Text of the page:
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MEN WHO HAVE MADE ALABAMA—JONATHAN HARALSON—By B. F. Riley, D. D.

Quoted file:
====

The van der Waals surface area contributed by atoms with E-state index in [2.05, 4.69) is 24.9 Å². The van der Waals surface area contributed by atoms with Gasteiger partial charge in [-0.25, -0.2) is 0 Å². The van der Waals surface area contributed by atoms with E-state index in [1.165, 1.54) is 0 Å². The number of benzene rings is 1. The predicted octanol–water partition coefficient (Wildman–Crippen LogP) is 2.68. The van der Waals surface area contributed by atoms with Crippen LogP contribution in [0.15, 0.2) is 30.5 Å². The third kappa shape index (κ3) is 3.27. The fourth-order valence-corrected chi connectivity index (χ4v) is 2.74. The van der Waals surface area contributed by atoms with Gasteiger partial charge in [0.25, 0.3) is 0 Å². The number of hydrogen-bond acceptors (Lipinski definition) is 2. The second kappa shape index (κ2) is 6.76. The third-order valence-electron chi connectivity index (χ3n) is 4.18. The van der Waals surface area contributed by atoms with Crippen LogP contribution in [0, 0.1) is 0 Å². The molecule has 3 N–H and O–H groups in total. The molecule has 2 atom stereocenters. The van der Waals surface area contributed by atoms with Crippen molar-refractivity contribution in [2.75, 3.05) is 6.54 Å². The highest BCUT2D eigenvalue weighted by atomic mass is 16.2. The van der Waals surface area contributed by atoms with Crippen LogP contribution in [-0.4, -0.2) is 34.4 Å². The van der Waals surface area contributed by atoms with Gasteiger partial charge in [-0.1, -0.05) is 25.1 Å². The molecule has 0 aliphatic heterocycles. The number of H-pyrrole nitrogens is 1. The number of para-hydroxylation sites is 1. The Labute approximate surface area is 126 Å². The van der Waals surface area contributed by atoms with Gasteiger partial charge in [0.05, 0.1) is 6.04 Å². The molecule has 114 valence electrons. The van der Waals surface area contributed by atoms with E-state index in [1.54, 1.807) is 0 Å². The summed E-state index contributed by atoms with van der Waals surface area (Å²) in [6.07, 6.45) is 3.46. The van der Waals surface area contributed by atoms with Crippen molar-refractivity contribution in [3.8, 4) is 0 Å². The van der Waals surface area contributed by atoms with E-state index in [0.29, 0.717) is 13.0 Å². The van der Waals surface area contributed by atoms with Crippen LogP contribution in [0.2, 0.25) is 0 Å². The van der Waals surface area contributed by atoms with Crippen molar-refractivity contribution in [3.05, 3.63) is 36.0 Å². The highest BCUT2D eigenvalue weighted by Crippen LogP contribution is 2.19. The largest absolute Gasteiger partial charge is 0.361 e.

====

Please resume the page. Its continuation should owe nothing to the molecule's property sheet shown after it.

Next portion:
JUDGE JONATHAN HARALSON was an eminent type of that generation of southern gentlemen who were a connecting link between the old and the new south. He had Just reached the threshold of cultured man hood when the crash of war cams. lie was of the flnshed mold of the young southerners of that period. He de scended from a noble stock that was pre-eminent In southern society and In the affairs of his native section. His father belonged to that wealthy class of typical planters that gave prestige to the south on two continents. His uncle, Gen. Hugh A Haralson, was one ot the most distinguished congressmen from Georgia, and for many years to gether was one of the most learned jurists of that state. Graduating from the University of Alabama In 1851, Judge Jonathan Har alson studied law, and was admitted to the bar a year later, but In order to equip himself thoroughly, ho went to the law school of the University *of Louisiana, where ho spoilt a year, and obtained his degree of LL. B. He im mediately entered on the practice in Selma, where he became eminent as a citizen, barrister, and an active Chris tian. When, In 1876, the legislature of Ala bama organized the city court of Selma, a court of common law, with civil, criminal and equity jurisdiction, the bar of Dallas county recommended Judge Haralson to Governor Houston for the Judgship of this court. For 16 years he presided over the court with signal ability. At the end of that time he was elected to the supreme bench of the state, where he served for 12 years. One of the gifts so varied and prom inent as Judge Haralson had, could not escape that which brings distinction. His unusual culture, affableness of I disposition, cheerfulness, varied ability, and prominence In Christian work, found for him unsought niches of high honor In Christian work. Purely In recognition of his worth, he was chosen the president of the Baptist state con vention of Alabama In 1874, which po sition he held for 18 years, and was the most distinguished layman in the denomination of the state during that time. In 1888 he v as chosen the pres ident of the Southern Baptist conven tion, which embraces the largest Baptist constituency in the world, and for 10 succeaslve years presided over that great b^fly. He was a nfodel par liamentarian, and came to rank as ohe of the foremost laymen of his denomi nation in the union. His retirement from that position v. as voluntary, for no one ever enjoyed more universal confidence and popularity than he. Other honors still were his. He was for many years a member of the board of trustees of the Polytechnic institute at Auburn, chairman of the board of trus tees of Howard college, and a member of the American Baptist Education society. An index to the character of Judge Haral son is afforded in the remark which he has been heard to make that, he suffered nothing to interfere with his religious ob ligations. His conception of life through out was Ideal. Himself a model of gen uine manliness, he sought to stimulate It in others. In all things his method was that of exactness. There was a scrupu lous care In his bearing, his speech, h!s conduct toward others, and to the close of his life, the little amenities that make up so much of life, were not lacking in his character. While hts high sense of manliness begot firmness, It was of that type which always bore the stamp of gentleness. His suavity won him friends by the multitude, and his character and ability gained for him unlimited confidence. Pre sidingover bodies sometimes rent by agita tion, where skill and firmness were put to the severest test, such was hts per sonal Influence, and such the confidence reposed In him. that no appeals from his decision as a parliamentary officer were ever taken. Judge Haralson has but recently passed away, leaving behind him a record of publio life of more than 60 years, with not a dent In his shield or a tarnish on nls armor. He labored as long as he was able, and under the weight of years voluntarily retired from publio life, His death occurred In his eighty-second year. Tn the quietude of his own homo clrclo In Montgomery, aftar hie retirement from the supreme bench, he serenely awaited the call of death. Among the public men produced by Ala bama, none ever excelled Judge Jonathan Haralson In loftiness of character, lneor ruptlblcness of Ilfs, gentleness of dlspost lion, and fidelity to duty. He was never the least ostentatious. His manner was quiet and cordial, and never the least reserved. While his conclusions were al ways positive and firm, they were so tempered by gentleness as to leave never a shadow behind. He was as cautious of the feelings of others, as he was for those of his own. No man was freer of self-seeking. It was purely in recognition of his worth that he was called forth by others to the varied functions which he performed. His companlonableness bound to him the best of men who loved him because of the loftiness of his life. lie lived throughout the life of a typical southern gentleman—easy and quiet of manner, pleasing always In his address, nnsttlted, yet possessed of all the graces of the highest expression of culture. He was never profuse of praise or of com pliment, but Indulged in a sort of pleas In* raillery and Jest In which was couched an estimate which he entertained, and which meant Immensely more from him, than would the extravagance of many an other. In a circle of friends'he was in variably charming. His appreciation of a Joke was delightful, and In this he indulged to the close. Jocular without yielding to unseemly levity, easy with out undue freedom or familiarity, some times slightly stinging In his Jovial criti cisms of those for whom he had the highest regard, he always recognised the boundary of propriety, and never suf fered himself to be hetrayed beyond. There was no assumption either In hie speech or manner. Ho was simple, while at the same time great in very many respects. Invariably respectful, and duti ful to every trust, as a friend and as an official—these were the dominant traits in the character and life of Judge Jonathan Haralson. A MILLIONAIRE’S MAIL—By Lillian Laser 4rir A MERICAN Mendicancy" is the name applied by a recent nem *■ A paper writer to the begging which besieges American millionaires. He deplores Its existence and sees something un-American In Its unashamed directness. The Brahmin caste of India, he says, with its red thread worn as token of superiori ty and Its alms bowl that may not be de nied, Is duplicated in the United States by the college presidents and bishops and all those who beg for religious, educa tional, civic and similar purposes—they demand reverence from all other castes, but they present the alms bowl always. And It Is right that they should, de clares William H. Allen of the New York Bureau of Municipal Research In his re cent book, "Modern Philanthropy." This seems at first a surprising statement, for one would naturally suppose that his study of 6000 letters of appeal would ex pose an unpreeedtned story of pauperism and Indigence. It Is most amazing to learn that among those 6000 average "begging" letters the Illegitimate letters. those from cranks and Imposters, should bo an almost negative quantity. May all these letters, whether from college pres ident. helpless widow or begging pauper, Justly be called legitimate? If the letters are actually worth read ing for something more than the amuse ment afforded by curious, freak messages and absurd requests, if they do not rep resent mendicancy but are the necessaiy expression of human need, how Is Amer ican philanthropy going to meat the ob ligations presented by them? The 8000 letters reviewed hi "Modern Philanthropy" chance to liavo been ad dressed to Mrs. Harriman, but they might have been addressed to any one of a hun dred great philanthropists, or divided among 1000 less well known givers, or they might have been the mail of only two weeks in Mr. Carnegie's office. The point Is that this undeveloped means of learning the truth about the nation’s needs Is right at hand, and Is lying Inert In a thousand waste baskets. What are we going to do about it? Are we going to keep on sopping up the torrent of need with the tiny sponge of fruitless giving, are we going to let It rage unmolested, or are we going to seek Its source? "It stimulates a man’s Imagination," as one reader wrote after having the case put before him. If one mall brings ten letters from as many states, each pleading for money to pay physicians who claim that they can cure tuberculosis, cancer, Infantile paraly sis. or what not, provided their hands are sufficiently and previously "crossed with silver," is not the need for concentrated action against quacks shown to be an Im mediate one? Not ten persons are to be saved from chicanery, but as many mil lions whose danger is revealed by the In voluntary and corroborating testimony of thoso ten unconscious witnesses. The possibilities that may result from such disclosures are evident In the study of only one millionaire's "begging" mail. Ten college presidents prove as strong a case for the need of Industrial institutions for the negro as that already made out against -the malpractice of unscrupulous doctors. And the farmers whose crops have gone to pay the exorbitant demands of Illegal rates of Interest, emphasise the need of action against loan sharks. These evidences of nation wide needs suggest the value of a clearing house for the use of both appealers and giverB, a single dynamo which will generate the power of both need hnd philanthhropy Into working currents for the entire country. Need should not have to go farther to seek philanthropy than philanthropy must go to seek rthod. One Is as ever present as the other, and a common meeting ground where the two may stand as peers is no longer a visionary Ideal, but a ne cessity. The clearing houso plnn Is logical and feasible. Its work should Involve a two fold activity—with and for both appeal er and giver. All lettera of appeal sent directly to It by the appealer himself, or by the receiver of many appeals, who does not want their usefulness to be lost, would be studied as the letters of Mrs. Ilarrlman were studied. The effort would be, first, to discover the nation wide needs disclosed by parallel evidence; and. sec ond. by means of a million tiny wires of contact with receiving stations connected with th« central dynamo, to relieve Indi vidual needs at their sources. . In the service of glvars the collected In formation, definite, accurate, and com plete, would be offered as the basis for a new kind of giving, a giving dependent not upon whim, nor accident, nor sudden emotion, but on actual and proven needs, the vitality of which has been gauged. Philanthropy would be given an oppor tunity to view all of a city's or a state's relief problem, to view society Instead of societies, education instead of educational Institutions. Conditions themselves could be attackej Instead of the hydra relief problem which Is but a symptom of these same condi tions. “After all, this gigantic problem must be a governmental one," writes Dr. Charles McCarthy of the Wisconsin leg islative reference library. Private phi lanthropy cannot alTnct the whole social organisation. The force, the organization Itself, the government that controls socie ty must meet society's problems Instead of helping to create them. “Efficient government Is potentially the greatest of all philanthropy. What la the use of giving millions for education If lneffclont public officers by wasting mil lions crcato Ignorance?" says Mr. Allen. "Why gifts for scientific research If In efficient government prevents the appli cation of truth? Why hope for cleanliness and vlrtuo If Inefficient government tol erates tilth and rewards vice? Whether government Is creating or correcting atrlls, a clearing house is bound to reflect." I-4ke the seismograph which delicately charts every tremor of the earth's crust, so the clearing house, adjusted to the life of the nation, would register every accom plishment of government and Its every de flection in meeting the needs of the people. “The only agency whose business It 1h to be on the constant lookout for unequal opportunity, for unnecessary suffering, preventable and curable disease, Is gov ernment. For It Is the only agency which In a city, a county, a state or a nation, represents 100 per cent of the people with in its bounds. Millions of dollars are ex pended annually In the United States by private philanthropists who attempt t® do on a very small scale remedial and educational work which government should be taught to do by wholesale. To equalise opportunity for education, for health, for earning power, private philan thropy requires the active a‘nd efficient co-operation of government Itself." College presidents and bishops, yea. and the veriest beggar in the street, have a right to present their needs where they can. under present conditions, but It is wrong that the presentation of the alms bowl should be their necessary recourse. The voices of thousands raised In the only means of expression within thotr reach, offers a mine <f Invaluable fact regarding the Inefficiency of government In coping with tho needs of the people governed. I.ettere of appeal represent American free speech and not American "Mendicancy." ts the. voice of the people to be heard hereafter? Were tho voices of the flOno worth a hearing, and are complaint* sim ilarly registered In the future worth di agnosing? (Exclusive Service the Survey Press Bu« reau.) MMnUMMMMMHIIIIMHIMHNIIMttllllMIIHMHIHIIMftlHIIli"'"'""*------------ -- THE NEW “BAPTIST BIBLE”-—By George Eaves, D. D. IN the current, number of that excel lent but unwieldy magazine, “Cur rent Opinion,” are clippings from many criticisms of what It styles “the so-called ‘Baptist Bible.’ ” The Judgments editorially offered by the magazine Itself are somewhat vague and misty, but those it quotes from the New York Times, the hiving Church, organ of the Episcopal church, and the Cleveland Cathollo Uni verse can hardly be convicted of Incon clusiveness. Methodist writers in Zion's Herald and the New York Christian Ad vocate are more sympathetic and appre ciative, but the Cleveland critic says that the whole proceeding is “blasphemous,” a very curious word, by the way. The work appears to have been begun upward of 60 years ago. and has been carried through under the auspices of the American Baptist Publication society, and the American Bible Union. One can not help wondering why it was finished, seeing that in the meantime the West minster revision has long been completed; another edition embodying the "preferred leadings” and renderings of the Ameri can revisers has also been issued by the University Press; stiil later, the American Standard Revised Version has been pub lished in splendid variety by Thomas Nel son & Sons, and several modernized trans lations of the New Testament have been added to the material available for the English speaking student or reader. Sixty tears ago the King James Bible held the field. Many scholars were fretted by the chasm between that splendid ren dering and modern scholarship which had access to such treasure trove as the Tisohendorf discoveries, the Slnaitlc un cial manuscript and which was changing Us viewpoint In the presence of certain ancient versions. The English language it self had changed, and some revision wan necessary in order to clarify what once had been clear, the meaning of certain English words, grown archaic or modi fied In significance. Hence, It speaks well for the wideawake Baptist scholars of «0 years ago that they should courageously undertake the stupendous task of pro ducing an English version to compete with that of 1611. „ But within those 60 years all this has changed, the* Ideas that justified tho Philadelphia gentlemen in their under taking have been Imbibed and applied by all sorts of persons, and have been au thoritatively exhibited In the versions already named. Even the Sunday school literature'cf today prints the new version in preference to the old. And Professor Moulton hus Issued tho whole Bible, ar ranged In literary form, while the Btblo as literature has been the burden of un numbered lectures, sermons, tracts and books. Why was this venture insisted on when the reason for It had practically disappeared? Dr. A. J- Howland, secretary of the Baptist Publication society, disclaims the supposition that this translation is pri marily intended to be a “Baptist Bible'* In any sectarian sense. And yet the im pression is not easily evaded, in view of the bracketed word (“immerse”) wherever the Greek word “baptize” occurs. For surely there were English versions enoughl What justification is there for adding of another? Are we to bo told that everyone who thinks he can correct something or explain something in the recognized version has a right to pro mote a new version? And must the or thodoxy of Baptist churches begin to be measured by the zeal with which they distribute this denominational version and sustain this denominational enterprise? In the presence of considerations like these the publishers may find It very good busi ness policy to eliminate that Irritating bracketed word, that the book may go to Presbyterians and Episcopalians and Catholics on its merits as competitor with the other and recognized versions. Whatever our view of the meaning of a scriptural expression, we must all agree that* the dispute will never be settled by a group on one side of the debate issuing their explanation as part and parcel of the Inspired writings oven in brackets. Personally J am sure that “baptize'* and “immense” nre excellent synonyms. Indeed the schol arship of the world today is practically , a unit or that subject. But so far is • that from making the Episcopalian scholar a Baptist that he blandly an swer* that the one question has noth ing to do with the other, and It settles nothing to make a special edition of the Bible to prove the case. It only proves that these people could afford to pro duce a special revision or translation. Newspaper comment has been more eager to And something startling than to discover sober faots. One writer repeats that “Adam and Eve have been eliminated,” another that “hell Is abol ished," a third Jonah's “whale” has been buried never to spout again. I remember that similar charges greeted | the appearance of the great revised ' version and super eloquent Dr. T. De- j Witt Talmage of Brooklyn Tabernacle fame, deplored the attempt to “amend the word of God.” It Is astonishing that today there are people to he found who do not know that the Bible was not originally written in the Etiglish lan guage or that now knowledge some times requires that a new translation shall be made, or that a translator or reviser has only to faithfully represent ► the original and exact text. The writer in the Milwaukee Living Church, (Protestant Episcopal), does I less than justice to his own intelligence i when he accuses the Baptist scholars of “rewriting the Bible.” Ho knows they have done no such thing. IJJs suggestion that they might ns well change a well known passage to read "the disciples were called Baptists first at Aritloch,” says he Is open to the charge of bearing false witness against his netghbor. Thst they have not changed the original text Is perfectly certain. But that they havo honestly tried to give an exact English and modern equivalent 1b surely guaranteed by tho very names of the scholars themselves. In the same way the chargo of pro ducing a “blasphemous" work, pre ferred against these Baptist scholars by the Cleveland Catholic editor Is due to singular misapprehension on the part of so representative a man. Why should It become "blasphemy" to put the truth In modern Bpoech? Is the archaic form the essence or Is the es sence Independent of the form? t have frequently read that highly modern version know as the "Twentieth Cen tury New Testament." It Is not strictly speaking a translation, hut a para phrase. Instead of being "blasphe mous,” however. It netuallv assists the reader to understand the Word. Indeed this conception of "blasphemy" Is quite hard for the modern mind to appre hend. What Is blasphemy? We cannot forget that the Lord Himself was accused of It. and the Rama charge has not Infrc quently served to stir a superstitious mob to deeds of blood. I suspect that when we come to the root of tho matter the only blasphemy that counts Is a speaking acalnst the spirit of love anil kindly brotherhood. The God of the New Testa ment Is not especially susceptible of at tack upon the phrases and forms and usages In which mankind Is wont to map Its religious mummy aristocracy. Take the Beatitudes, as these revisers present them. Instead of "Blessed are the poor In spirit, for theirs is the king dom of heaven," you read, "Happy the poor iu spirit for theirs Is the kingdom of heaven." This Is a good example of the revisers’ aim. They reason that the word "happy" Is more Intelligible than the word "blessed," and that It Is an exact equivalent of the Greek word "niaka rlol." They also recognize that the whole passage Is less dogmatic than Interac tional, asplratlonal and they leave out the verb because It is not present In tne Greek. If there Is blasphemy anywhere It must be sought tn the addition of words, In the changing of the sense of the original, of which tiie old version was guilty so long as It claimed to be the very words of Ood. Or take the familiar Twenty-third Psalm: The Baptists give It thus: “Jehovah Is my shepherd, I shall not want; He makes me lie down In green pastures; He leads me beside the still waters, etc." That shows how (he old familiar verbal ending "cth" Is changed for the modern ending In "s." Most moderns. I find, are very shaky In the use of the old end Ings. They confuse the verbal seeont person singular with the third "est" with "eth." Aro these old forms consecrated to religious use so that when dropped the religion evaporates? I trow not. Indeed religious men everywhere are today re joicing that the old "pulpit tones" ami prayer meeting phraseology have so large ly been displaced by modern, ordinary speech. Hence, I would humbly protest against the accusation of these Baptist revisers as enemies of any good or godly thing. Their work is well done, honest, and conscientious and valuable In Its way. But will It "end controversy”? Most certainly It will do nothing of the kind. Putting your distinctive "ism" on show In the text of the Blhle. underscoring It. making It a sort of eyesore to ofher folks, does not end but provokes con troversy. and may, alas, lead somebody else to make another version. I shudder to think of the Bible that Pastor Russell or the Christian Science people or ths Plymouth Brethren could get up. War there not a “Woman’s Bible" produced t* little while ago? The power of the Baptists has alway-t appeared In their witness to spiritual freedom, to the dignity of the Individual eoul, Its Inalienable rights, baptised lntu tho spirit of eternul Justice. As surji they put the whole church In debt to them, but not by writing their private lnterpre I tatlons Into the Book that belongs tq I us all. HEART TO HEART TALKS—By James A. Edgerton THE enthusiasm of one simple minded peasant girl made a new France. Some historians say that she could neither read nor write. This is not certain. But it is true that she had no natural advantages. Joan of Arc belongs to more than France. Hers was about the whitest and most Inspiring figure seen in the last 500 years. In the near future there is to be erected n statue to her in New York city. In a few years she is to be made a saint by the church. In all parts of the world kindly and beautiful things are said of her. Yet she was burned at the stake by a -section of thw very French people who now make her their national heroinec-hy the English who today laud her as one of the purest characters in history and by officials of the church that soon will can onize her. . J Not only so. but it was nearly four cen turies after her tragic and pitiful death before there came any real appreciation of tho character of the Maid of Orleans. Even Shakespeare said unseemly things of her, and Voltaire as late as the eight eenth century sneered at the memory of the peasant girl of Domremy. Now, In the year of our Lord 1913, there is not one voice in the whole world that has other than good to speak of the young girl who gave her life to save her coun try. In all this is there not infinite hope for the triumph of truth? Everything was against her. Church and state, literature, practically all the voices of weight and authority, had, in part at least, condemned her. Over her graVe lay four centuries of calumny. There was nothing on her side hut her stainless character and her work. Yet the truLh came uppermost, and tne name of Jeanne d’Arc, daughter of peas ants. executed as a criminal at the age of 19. is now jfar shining and one of the brightest amqfig earth’s immortals. Why? Because she was true to her "voices." I-lke Paul, she did not disobey the heavenly vision. She fought a good fight. Sho kept the faith. As pure as one of the lilies inscribed on her own banner, as brave as truth, as simple and direct as light, as unworldly as a child, this warrior maid heard the message of angels and translated it into service for men. There are a few ascetics, pessimists and dyspeptics that rail at ambition. Twaddle! Ambition is a great engine that makes the world move. Rightly used and directed it is a righteous and beneficent force. It is only preverted ambition that Is blame worthy—the mistaken sort that endeavors to benefit self by Injuring others. That is brutish. The animal seeks to kill his compet I Itor. From this fact and others evolu tionists have deduced the law of tthe survival of the fittest. We have emerged from the plane of the bull and the tiger. In the human world a higher principle is at work. We are snot through the divine. The true law in this human divine realm is to elevate self without in juring, or. better still, to elevate self bv helping others. Perhaps a fitter name than ambition In our world is aspiration. We realize our aspiration through service. Action and reaction are equal. The bull that gores another is in turn gored by a stronger bull. When "■» injure others we receive | Injury. “He who tokes the sword shall I perish with the sword.” When we help and serve others we lie helped and served as our reward. tVe are **pai<l in our own coin.” 1 would paint a great picture, write i great poem, serve a great cause, ad vance a great work. This is asplra tlon. In helping myself it helps others. But if I seek to amass great wealth created by others, hold high position without rendering service or clixb by trampling other fellows down, I vk eat my own ends. I bring condemnation on my head and win not fame, but In famy. In the long run only those are count ed great who have greatly served man kind. These are truisms, but each genera tion must learn them anew and prac tice them. Aspiration Is the motor power that drl\®s the car of progress. God’s in his heaven; All's right with the world. —Robert Browning. Did you ever see a great building In course of construction? Immense cranes swung the giant steel beams and girders Into place. The rivets, like Titan woodpeckers, beat a tattoo as they linked joint to joint. Day by day the upwrlghta climbed sky ward until the men on the mammoth framework looked little larger than nnts. Did you ever have the feeling as the work progressed that some particular thing was not being done th^ right way? Then have you not reflected that the architects, contractors and workmen knew better than you? They could see the end from the beginning. They were working on a plan In which every single piece In the structure was as signed to Its place. These builders knew. Tou could rest In perfect faith. All w-as right with the building. Has not that been a comforting thought to you? Well, It is somewhat so with the world. There are times when wo think the whole thing is going wrong. That Is because we do not see the end from the begnning. Wo can'take comfort in the thought that God is on the job and— "He knows about it all. He knows; he knows.” There is one important difference, however, between the big building and the world. With the one we are but spectators; with the other we are workmen. On the skyscraper, If one of the la borers malfes a mistake, the work Is halted. The blunder must bo rectified or the work done over. In the work of the world the same condition exists. It is therefore Im portant for us that we keep In tune with God’s plans. As we look out on this large process of which we are a part we are filled with a sudden faith and optimism. We could laugh aloud with a big joy. We catch a glimpse of the great work of the world and begin to realize how It moves "to ward better, best.’’ We seo that all the worries, sickness, need, quarreling, crime and hurt are per sonal. They are caused by individuals. afTect Individuals, belong to individuals. Despite them all the great work goes on. One man, through his own fault or an other’s. falls o(T the building. Another loses his leg. A third smashes his thumb and makes more fuss than the other two. But the building goes right ahead. Rook out some day from the rabbit bur row of self and see the big work. Then thank God that you are a part of It. That view vill prove a tonic to your soul. Every few days some dry as dust gives forth the solemn pronouncement that all the great poetry has been written. The only fitting word to use for that sort of stuff is piffle! We might as well say that the pendu lum will stop swinging. Throughout the past there have been alternating poetical and prosaic ages. Great poetry comes In waves. Another la about due. America has had one great school of poets, but has lacked an adequate voice to litter her distinctive message to the world. Some lime in the future, possibly In the near future, some singer wilt arise to speak this new word. There are also those who ridicule all at tempts to wrlto in verse. What of it? Kvery great man has been scoffed at since time began. It must bs admitted that second or third rate verse Is dreary stuff, but so Is second or third rate productlpn of any kind. Those who aspire to sing should be en couraged, even though they are frogs ami not nightingales. . The Flow of the River By DR. W.E. EVANS • I I have followed the flow of the river. From tho springs and the rills, where at first, Through the grasses and ferns all entagled, As a stream into sunlight it burst; I have followed its devious windings, ’Neath the bending of boughs interlaced, And have marked how it deepened and widened, As its course to the ocean wt\s traced; And so wide and so deep is the river, As it surges and flows to the sea, That the springs and the rills are forgotten— E'en the place where it first came to he. I had often o’erbounded tho river, With a sportive and boyishlike pride, But today only line as of shadow, Marks the far away opposite side. II We were children, and stood by the river, Then a narrow and silvery band— I suggested we follow the water, While we held one another by hand; Through the tall tangled grasses we wandered By the banks of the musical stream, As it tinkled, and murmured, and cadenced, Like the mystical tones in a dream: Ah, the day was so fairl I remember It was early in blossoming June, And the soft vernal zephyrs were fragrant— All the world with its God was in tune! And I loved her—as man loves a woman— Not as boys often love and forget; I was old for my years and was thoughtful, And I fancied she loved me, and yet— III Through the tall tangled grasses we wandered, As we each kept an opposite side— Loosing hands just a little-by-little, Where the water was swifter and wide; Till at last only tips of the fingers Could be touched—then the hands idly fell, And she merrily said as we parted— “We shall meet nevermore,” and “Farewell!” O, the long, lonesome walk by the margin! O, the piteous cal^ to return To the spot where the stream had beginning ’Mid the grass, and the vine, and the fern! But away in the distance she faded— Where the river drops into the sea, And dividing us rolled the wide waters, Leaving mem’ry and heartache to me. L’ENVOI At my desk? I was dozing and dreaming! As you entered I ’woke, little Floss— ’Twas a sad, sad parable, darlinn-, Of a man, and his love, and his loss: Eastwood, Doswell, Virginia. Somewhere among them may b« the future great poet. Their versifying will do them no harm. If nothing else. It may teach them to write good prose.. What If they Bond these rimes to the magazines and the editor returns them with printed slips? Nothing Is lost but the postage. Let them try again. What If their verses are halt, crippled or maimed 7 Washington and Lincoln wrote bad verse In youth. . What If their poetry brings no money return? Wordsworth was more than 60 before he had a money return for his Im mortal work. Robert Rums took sub scriptions for Ids book among squires and farmers. and Tennyson's publisher thought that liard's first thin volume had "made a sensation” when 600 copies were sold. Yet these names belong to the ages. If there Is poetry In your soul, give It voire. Never mind the critics and vil lage cutups. One real song will outlive them all. And even If you do not slug the real song you will he helped by the effort. You will gain In power of expression. Every aspiration Is a seed that grows some time, some place. Likewise— Out of (h« million who try may come forth the one voice to charm the world and delight the ages. During one of the storms that raged on the Atluntlo coast this winter the clews of th« Tatham and Avalon life saving stations, near Atlantic City, heard the slt-en calls of a vessel In dis tress. Hurrying through the fog and rain to an inlet about four miles away, they mails out tile lines of an ocean going tug beached on the shoals a con siderable distance from shore. Then began a battle involving all the dangers of real v/ar, the only dif ference, being that this was a fight to preserve life, not to take It. fllant waves were breaking over th tug, and It was only a question of hours, perhaps of minutes, before tin sailors aboard would be drowned. Again and again each life saving crew tried to launch lts boat, only to be dashed back on the beach, exhaust ed with the struggle and half choked with spray. In the midst of these efforts the dead body of a man was washed on the beach with a bit of rope around his waist. He had tried to swim ashore and carry a line. Not only had tho waves whipped out his life, but had broken the rope-. At last both bo its were launched between two big waves. When within 23 feet of tho tug one capsized and Its crew wus thrown Into the sea. Re lng, of course, good swimmers, they reached the tug and were drawn aboard. The other boat labored through the terrific seas until at last It Von the long fight, took all the men off and had almost regained shore when It, too, was wrecked. All aboard however, managed to save thomselves. The only one of all throe crews lost wus the man who tried to swim and whose body was swept on the beach with the fragment of rope about It. Things like this ore constantly hap pening In the life caving service. Courage Is the least of the qualities required. Bonn breaking labor, daunt less perseverance, generalship, re sourcefulness and great skill are also Involved. The life savers risk their llve3 as a matter of course. It Is all a part of the day's work. Heroism Is the last thing talked of among them. They resent the use of tho term. Real heroes always do. Often these life savers are rough, after the manner of seafaring men. They profess no religion. Yet their life business Is to exemplify one of the Master's teachings: ‘'Greater love hath no man than this. that a man lay down hi* life for hid friends." It Is said of Samuel Woodworth, au thor of "The Old Oaken Bucket,” that ho was one day taking a drink with u friend, who said: "I tell you, Sam, there Is no beverage like that from the old oaken bucket that hangs In the well.” The phrase stuck In Woodworth’3 mind, and, going borne, he wrote the Immortal song. In like manner "Woodman, Spare That Tree," was suggested to Georgo P. Morris by a little story narrated by an acquaintance. In these two Incidents Is found the secret ol' good writing With every one of us there Is fine “copy” going to waste each hour of tho day. The trouble Is that wo do not tako tho material at hand. We are seeking some far off big thing Instead of the j l hlng we know that Is overlooked be cause so common and humble. Yet ' It Is these common things that make universal appeal, because they enter Into tho lives of all. If you would touch the hearts of peo ple you must reach them where they live, use the language they understand and talk of their Intimate experiences of every day. You must shed a new light oil these things, showing their beauty, their les son, their pathos or their humor. The sayings of Jesus abound with references to objects common to the lives of all his hearers—the sower, tho fisherman, the fig tree, the Illy of the field, the little child. The greatest poems have been writ ten on commonplace theme*—love, laughter and death, u blowing rose, sea, sky, bird, rivulet end field. These belong to us all. but only u few look at them with 'the eye of quick under standing and talk of them with the tongue of genius. It you would write tell of tho things you know. The better you know them the more worth while will ho your product. Tell of them simply and nat 111 illy, ii" the bird sings or the stream flows, using such Infinite pains as to coneecl the fact ‘hst pains have been taken and such consummate art that the art Is hidden and seems pur* na ture. Hubert Burns sang of the Held daisy, s mouse, even a loose, but saw anch boauty In the one, showed such ten derness to the other and read such a I lesson from the third that the songs for a century hnve bee i on the lips and In the hearts of the world. If you write let It be in such a way that you reveal a man's own thought* to himself. Japanese Make Prices High From the Los Angeles Tribune. Japanese farmers produce more than SO per cent of the bunch vegetables brought Into Los Angeles. These farm ers are practically In control of the prices of this green truck, and It Is said that they Intend to hold the price up all through the coming season by bringing to market only what they can sell at high prices and destroying the rest. A ti ir or two ago practically all the bancii vegetables that came Into this market were grown by the Chinese. A few Japanese started and It soon was found that they could work so much faster with this kind of vegetable that they could produce more with less men than the Chinese. They began to under sell the Chinese and forced them to quit handling this kind of goods. At present the Japanese are bringing In Just enough bunch goods to supply the market at present prices. If the de mand grows stronger they bring In more and if the demand falls off and the price shows a tendency to weaken they bring In only email lots and hold the prioe up.